[The personal account of Lady Peterborough in Burney's History of Music (iv. 245-97) is based on recollections of Mrs. Delany; that in Sir John Hawkins's History of Music (1853, ii. 870-3) on information from the Dowager Duchess of Portland. Other sources of information are the Lives of Lord Peterborough by Colonel Russell, 1887, ii. 238-48, 311, 327-9, and Mr. W. Stebbing, 1890; Pope's Works, ed. Elwin and Courthope, vi. 351, vii 115, 475, 485, viii. 312-13, ix. 41, 296, 218, 451, x. 185-194; Aitken's Life of Arbuthnot, 1892, pp. 104, 120, 128, 152-3.]
ROBINSON, ANTHONY (1762–1827), unitarian, was born in January 1762 at Kirkland, near Wigton in Cumberland, where his father possessed some property. He was educated at an academy belonging to the particular baptists at Bristol—Robert Hall [q. v.] was a fellow student—and subsequently became pastor of a baptist church at Fairford in Gloucestershire. Thence he removed to the general baptists’ church in Worship Street, London, but gave up the charge about 1790 on succeeding to his father’s estate, and retired to the country. In 1796 he returned to London, and entered into business as a sugar refiner, acquiring a considerable fortune. He made the acquaintance of Priestley, and, through Priestley's friend Rutt, of Henry Crabb Robinson [q.v.] The latter, who was no relative, declared Anthony’s powers of conversation to be greater than those of any others of his acquaintance. Crabb Robinson introduced him to the Lambs and William Hazlitt. He died in Hatton Garden on 20 Jan. 1827, aged 65, and was buried in the Worship Street baptist churchyard. His widow then removed to Enfield, where she lived opposite the Lambs. His son Anthony, who disappeared in 1827, was a reputed victim of Burke and Hare.
Robinson wrote: 1. ‘A Short History were of the Persecution of Christians by Jews, Heathens, and Christians,’ Carlisle, 1793, 8vo. 2. ‘A View of the Causes and Consequences of English Wars,’ London, 1798, 8vo. dedicated to William Morgan [q. v.]; in this work Robinson endeavoured to show that all English wars had proved injurious to the people; he vehemently attacked Pitt for declaring war with France, for which the 'British Critic’ denounced him as a Jacobin. 3. ‘An Examination of a Sermon preached at Cambridge by Robert Hall on Modern Infidelity,’ London, 1800, 8vo; a vigorous attack on all, which the 'British Critic’ termed a ‘senseless and shameless pamphlet.’ Robinson was also a frequent contributor to the ‘Analytical Review,’ ‘Monthly Magazine,’ and ‘Monthly Repository,’ to the last of which he sent an account of Priestley (xvii. 169 et seq.), which was used by Rutt in his ‘Life of Priestley.’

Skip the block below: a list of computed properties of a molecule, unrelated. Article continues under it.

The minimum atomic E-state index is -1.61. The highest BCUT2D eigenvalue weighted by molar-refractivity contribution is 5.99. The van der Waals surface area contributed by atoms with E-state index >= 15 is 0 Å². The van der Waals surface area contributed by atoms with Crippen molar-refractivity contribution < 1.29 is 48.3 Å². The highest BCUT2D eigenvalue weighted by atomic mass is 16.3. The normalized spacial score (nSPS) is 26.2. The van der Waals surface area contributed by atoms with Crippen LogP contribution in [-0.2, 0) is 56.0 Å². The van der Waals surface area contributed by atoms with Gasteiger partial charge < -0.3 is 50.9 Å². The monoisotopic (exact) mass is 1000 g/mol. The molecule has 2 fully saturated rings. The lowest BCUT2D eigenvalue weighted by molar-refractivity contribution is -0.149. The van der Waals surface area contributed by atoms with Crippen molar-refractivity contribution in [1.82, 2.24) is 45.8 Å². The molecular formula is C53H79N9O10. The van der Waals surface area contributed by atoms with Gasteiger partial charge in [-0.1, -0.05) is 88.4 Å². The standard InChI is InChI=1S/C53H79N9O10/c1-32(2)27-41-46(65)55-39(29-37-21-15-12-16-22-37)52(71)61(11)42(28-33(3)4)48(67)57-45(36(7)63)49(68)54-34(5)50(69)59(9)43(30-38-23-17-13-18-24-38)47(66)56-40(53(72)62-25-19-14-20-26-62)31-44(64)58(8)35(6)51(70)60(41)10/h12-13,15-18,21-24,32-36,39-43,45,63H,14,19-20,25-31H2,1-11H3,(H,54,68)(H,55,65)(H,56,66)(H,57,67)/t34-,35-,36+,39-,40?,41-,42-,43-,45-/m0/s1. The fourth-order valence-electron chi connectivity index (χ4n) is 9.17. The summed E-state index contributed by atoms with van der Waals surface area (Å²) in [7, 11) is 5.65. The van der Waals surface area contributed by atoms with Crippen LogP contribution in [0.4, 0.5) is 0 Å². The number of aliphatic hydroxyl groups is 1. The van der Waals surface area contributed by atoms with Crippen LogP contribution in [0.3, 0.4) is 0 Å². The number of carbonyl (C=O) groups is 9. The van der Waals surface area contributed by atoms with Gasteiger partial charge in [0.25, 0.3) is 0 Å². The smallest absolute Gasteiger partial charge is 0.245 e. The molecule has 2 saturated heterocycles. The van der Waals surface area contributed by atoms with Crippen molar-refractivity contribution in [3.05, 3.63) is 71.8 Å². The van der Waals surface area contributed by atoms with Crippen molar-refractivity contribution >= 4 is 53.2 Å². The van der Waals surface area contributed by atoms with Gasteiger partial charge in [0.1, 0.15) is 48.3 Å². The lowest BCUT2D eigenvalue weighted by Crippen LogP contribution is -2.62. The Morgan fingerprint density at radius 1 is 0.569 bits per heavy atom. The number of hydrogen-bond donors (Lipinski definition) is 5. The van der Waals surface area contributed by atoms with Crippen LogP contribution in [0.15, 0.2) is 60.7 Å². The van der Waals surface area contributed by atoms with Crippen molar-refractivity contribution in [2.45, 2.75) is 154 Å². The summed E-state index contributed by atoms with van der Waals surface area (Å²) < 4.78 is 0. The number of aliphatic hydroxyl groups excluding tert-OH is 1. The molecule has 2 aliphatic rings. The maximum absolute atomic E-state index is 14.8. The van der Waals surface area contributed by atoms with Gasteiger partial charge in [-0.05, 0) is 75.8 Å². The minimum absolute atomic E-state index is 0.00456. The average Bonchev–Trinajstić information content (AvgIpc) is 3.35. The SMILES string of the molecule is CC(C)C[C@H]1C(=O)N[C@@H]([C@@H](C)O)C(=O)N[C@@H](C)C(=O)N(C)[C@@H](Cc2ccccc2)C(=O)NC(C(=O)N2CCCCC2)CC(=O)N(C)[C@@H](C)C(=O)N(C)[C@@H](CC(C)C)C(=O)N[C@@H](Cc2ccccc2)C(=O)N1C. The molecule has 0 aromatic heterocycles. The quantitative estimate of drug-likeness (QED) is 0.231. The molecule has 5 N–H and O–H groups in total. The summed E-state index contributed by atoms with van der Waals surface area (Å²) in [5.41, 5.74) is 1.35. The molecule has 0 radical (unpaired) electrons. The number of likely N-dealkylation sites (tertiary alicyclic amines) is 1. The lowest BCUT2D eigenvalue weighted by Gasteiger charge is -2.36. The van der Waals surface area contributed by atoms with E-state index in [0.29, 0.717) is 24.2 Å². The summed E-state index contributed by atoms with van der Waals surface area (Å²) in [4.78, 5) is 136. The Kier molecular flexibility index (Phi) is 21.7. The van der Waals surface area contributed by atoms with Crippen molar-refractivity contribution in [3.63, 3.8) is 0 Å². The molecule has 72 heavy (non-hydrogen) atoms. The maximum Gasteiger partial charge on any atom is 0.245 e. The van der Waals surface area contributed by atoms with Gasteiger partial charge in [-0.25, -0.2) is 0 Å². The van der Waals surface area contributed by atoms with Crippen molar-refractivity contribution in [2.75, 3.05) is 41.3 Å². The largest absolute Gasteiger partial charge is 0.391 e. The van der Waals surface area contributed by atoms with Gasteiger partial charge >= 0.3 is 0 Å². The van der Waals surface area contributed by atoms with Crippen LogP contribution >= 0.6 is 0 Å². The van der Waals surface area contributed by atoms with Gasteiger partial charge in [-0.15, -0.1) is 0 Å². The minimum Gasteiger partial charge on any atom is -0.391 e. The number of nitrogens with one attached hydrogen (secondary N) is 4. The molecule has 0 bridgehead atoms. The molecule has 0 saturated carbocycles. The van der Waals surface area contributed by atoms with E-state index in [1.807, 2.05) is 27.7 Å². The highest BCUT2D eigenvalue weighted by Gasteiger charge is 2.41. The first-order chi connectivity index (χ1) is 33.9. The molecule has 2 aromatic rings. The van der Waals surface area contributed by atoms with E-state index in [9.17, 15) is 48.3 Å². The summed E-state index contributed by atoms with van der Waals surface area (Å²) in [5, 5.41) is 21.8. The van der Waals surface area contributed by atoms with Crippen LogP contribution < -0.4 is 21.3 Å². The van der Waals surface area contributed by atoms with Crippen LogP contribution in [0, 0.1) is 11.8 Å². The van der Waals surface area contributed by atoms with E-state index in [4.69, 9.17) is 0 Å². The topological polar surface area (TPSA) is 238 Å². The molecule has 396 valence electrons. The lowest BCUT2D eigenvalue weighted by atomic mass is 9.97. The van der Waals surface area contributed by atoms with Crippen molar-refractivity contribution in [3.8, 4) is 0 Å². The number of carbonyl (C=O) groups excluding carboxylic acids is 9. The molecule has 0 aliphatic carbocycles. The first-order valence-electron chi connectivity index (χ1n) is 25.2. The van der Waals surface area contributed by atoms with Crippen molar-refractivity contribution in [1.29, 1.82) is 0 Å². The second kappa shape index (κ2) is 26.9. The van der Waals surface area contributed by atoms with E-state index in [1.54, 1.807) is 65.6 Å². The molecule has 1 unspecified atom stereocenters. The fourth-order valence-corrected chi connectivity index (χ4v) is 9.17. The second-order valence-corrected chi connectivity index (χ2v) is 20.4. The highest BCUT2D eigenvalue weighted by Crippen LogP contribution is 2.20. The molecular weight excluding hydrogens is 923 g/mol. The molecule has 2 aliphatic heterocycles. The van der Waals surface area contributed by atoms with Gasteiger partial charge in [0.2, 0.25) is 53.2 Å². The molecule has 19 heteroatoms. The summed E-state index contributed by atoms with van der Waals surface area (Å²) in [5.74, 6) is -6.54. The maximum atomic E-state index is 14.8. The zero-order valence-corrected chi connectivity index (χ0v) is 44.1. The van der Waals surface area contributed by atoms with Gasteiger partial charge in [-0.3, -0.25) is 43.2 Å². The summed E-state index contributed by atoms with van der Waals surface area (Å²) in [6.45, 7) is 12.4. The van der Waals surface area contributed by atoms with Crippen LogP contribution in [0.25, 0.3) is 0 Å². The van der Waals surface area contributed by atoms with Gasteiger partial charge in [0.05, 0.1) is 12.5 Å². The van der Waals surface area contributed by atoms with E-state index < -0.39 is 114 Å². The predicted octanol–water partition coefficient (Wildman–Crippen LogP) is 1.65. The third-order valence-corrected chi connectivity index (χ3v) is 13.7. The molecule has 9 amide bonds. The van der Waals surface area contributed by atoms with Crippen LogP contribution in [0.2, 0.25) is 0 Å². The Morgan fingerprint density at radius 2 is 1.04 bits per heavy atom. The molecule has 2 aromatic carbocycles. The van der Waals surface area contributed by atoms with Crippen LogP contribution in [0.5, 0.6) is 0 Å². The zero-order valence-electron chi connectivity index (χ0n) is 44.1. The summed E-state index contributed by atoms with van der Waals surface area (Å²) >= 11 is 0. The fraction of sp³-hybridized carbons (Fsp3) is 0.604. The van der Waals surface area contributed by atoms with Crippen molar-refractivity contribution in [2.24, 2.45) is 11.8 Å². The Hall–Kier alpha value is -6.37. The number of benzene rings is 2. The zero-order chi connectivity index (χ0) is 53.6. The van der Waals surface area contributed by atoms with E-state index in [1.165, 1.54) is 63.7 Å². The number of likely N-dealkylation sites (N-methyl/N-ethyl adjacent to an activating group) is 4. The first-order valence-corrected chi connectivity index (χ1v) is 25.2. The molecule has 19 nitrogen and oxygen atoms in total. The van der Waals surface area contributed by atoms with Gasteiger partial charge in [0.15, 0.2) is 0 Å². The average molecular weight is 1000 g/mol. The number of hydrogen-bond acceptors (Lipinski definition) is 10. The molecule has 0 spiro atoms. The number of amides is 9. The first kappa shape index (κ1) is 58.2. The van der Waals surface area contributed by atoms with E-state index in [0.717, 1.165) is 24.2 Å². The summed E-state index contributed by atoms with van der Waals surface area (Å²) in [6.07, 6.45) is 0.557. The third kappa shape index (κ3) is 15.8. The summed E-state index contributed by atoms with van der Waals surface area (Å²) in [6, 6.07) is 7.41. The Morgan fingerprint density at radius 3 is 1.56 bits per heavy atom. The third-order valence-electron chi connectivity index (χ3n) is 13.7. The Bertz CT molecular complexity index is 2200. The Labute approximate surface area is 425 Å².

A contemporary Anthony Robinson, a surgeon of Sunderland, went to Jamaica and made manuscript collections on the flora of the island, which used by John Lunan in his ‘Hortus Jamaicensis,’ 1814, 8vo, 2 vols.
[Works in Brit. Mus. Libr.; Gent. Mag. 1827 i. 187; Biogr. Dict. of Living Authors, 1816; 194; Rutt's Life of Priestley, i. 33, ii. 533; Monthly Review, xi. 145, xxviii. 231, xxxii. 446; British Critic xiii. 593, xvi., 213; Crabb Robinson’s Diary, passim; Monthly Repository, 1827, p. 293.]
ROBINSON, BENJAMIN (1666–1724), presbyterian minister, born at Derby in 1666, was a pupil of Samuel Ogden (1626?-1697) [q. v.], and was educated for the ministry by John Woodhouse [q. v.] at. Sheriffhales, Shropshire. He began life as chaplain and tutor in the family of Sir John Gell at Hopton, Derbyshire, where he made the acquaintance of Richard Baxter. He was subsequently chaplain at Normanton to Samuel Saunders, upon whose death he married and settled as presbyterian minister of Findern, Derbyshire, being ordained on 10 Oct. 1688. In 1693 he opened a school at Findern, and for so doing was cited into the bishop's court. Knowing William Lloyd (1627-1717) [q. v.], then Bishop of Coventry and Lichfield, he went to remonstrate with him. Lloyd stayed the prosecution, and discussed nonconformity with Robinson till two o‘clock in the morning; they afterwards corresponded. John Howe recommended him to a congregation at Hungerford, Berkshire, to which he removed from Findern in 1693. Here also, in 1696, he set up a school which developed into an academy for training ministers; students sent to him by the presbyterian fund. Gilbert Burnet [q. v.], bishop of Salisbury, being at Hungerford on a visitation, sent for Burnet’s friendship. Subsequently he and Edmund Calamy had several interviews with Burnet in 1702, when nonconformist matters were before parliament.
In 1700 he succeeded Woodhouse, his former tutor, as presbyterisn minister at Little St. Helen’s, Bishopsgate Street. Here he enjoyed great popularity as a preacher, having much natural eloquence, and a gift of rapid composition with a strong pen. In 1705 he succeeded George Hammond as one of the Salters' Hall lecturers, and made this his first business when declining health compelled him to limit his work. He was assisted